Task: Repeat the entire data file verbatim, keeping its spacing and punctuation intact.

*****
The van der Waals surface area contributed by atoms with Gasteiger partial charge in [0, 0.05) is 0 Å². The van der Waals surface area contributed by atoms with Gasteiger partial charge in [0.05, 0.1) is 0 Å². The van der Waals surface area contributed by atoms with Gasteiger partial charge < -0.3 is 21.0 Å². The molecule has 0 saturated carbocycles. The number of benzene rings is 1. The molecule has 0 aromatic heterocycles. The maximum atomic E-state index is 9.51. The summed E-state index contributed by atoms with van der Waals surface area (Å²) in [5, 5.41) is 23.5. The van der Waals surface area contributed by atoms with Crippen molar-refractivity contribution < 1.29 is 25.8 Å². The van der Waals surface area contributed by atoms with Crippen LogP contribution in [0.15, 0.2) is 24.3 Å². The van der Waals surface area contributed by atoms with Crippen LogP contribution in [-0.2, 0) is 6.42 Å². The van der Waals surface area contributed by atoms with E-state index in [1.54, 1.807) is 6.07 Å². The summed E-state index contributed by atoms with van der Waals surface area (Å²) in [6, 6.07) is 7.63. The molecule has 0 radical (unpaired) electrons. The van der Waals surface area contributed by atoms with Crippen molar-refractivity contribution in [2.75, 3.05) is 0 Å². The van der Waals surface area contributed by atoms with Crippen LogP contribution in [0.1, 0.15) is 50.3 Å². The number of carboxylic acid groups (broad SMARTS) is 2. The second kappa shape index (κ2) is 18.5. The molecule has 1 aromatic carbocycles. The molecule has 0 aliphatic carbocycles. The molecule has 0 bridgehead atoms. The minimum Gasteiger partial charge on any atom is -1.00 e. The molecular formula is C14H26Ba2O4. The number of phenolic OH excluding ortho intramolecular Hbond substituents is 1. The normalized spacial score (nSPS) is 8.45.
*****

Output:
The van der Waals surface area contributed by atoms with Gasteiger partial charge in [0, 0.05) is 0 Å². The van der Waals surface area contributed by atoms with Gasteiger partial charge in [0.05, 0.1) is 0 Å². The van der Waals surface area contributed by atoms with Gasteiger partial charge < -0.3 is 21.0 Å². The molecule has 0 saturated carbocycles. The number of benzene rings is 1. The molecule has 0 aromatic heterocycles. The maximum atomic E-state index is 9.51. The summed E-state index contributed by atoms with van der Waals surface area (Å²) in [5, 5.41) is 23.5. The van der Waals surface area contributed by atoms with Crippen molar-refractivity contribution < 1.29 is 25.8 Å². The van der Waals surface area contributed by atoms with Crippen LogP contribution in [0.15, 0.2) is 24.3 Å². The van der Waals surface area contributed by atoms with Crippen LogP contribution in [-0.2, 0) is 6.42 Å². The van der Waals surface area contributed by atoms with E-state index in [1.54, 1.807) is 6.07 Å². The summed E-state index contributed by atoms with van der Waals surface area (Å²) in [6, 6.07) is 7.63. The molecule has 0 radical (unpaired) electrons. The van der Waals surface area contributed by atoms with Crippen molar-refractivity contribution in [2.75, 3.05) is 0 Å². The van der Waals surface area contributed by atoms with Crippen LogP contribution in [0.1, 0.15) is 50.3 Å². The number of carboxylic acid groups (broad SMARTS) is 2. The second kappa shape index (κ2) is 18.5. The molecule has 1 aromatic carbocycles. The molecule has 0 aliphatic carbocycles. The molecule has 0 bridgehead atoms. The minimum Gasteiger partial charge on any atom is -1.00 e. The molecular formula is C14H26Ba2O4. The number of phenolic OH excluding ortho intramolecular Hbond substituents is 1. The normalized spacial score (nSPS) is 8.45.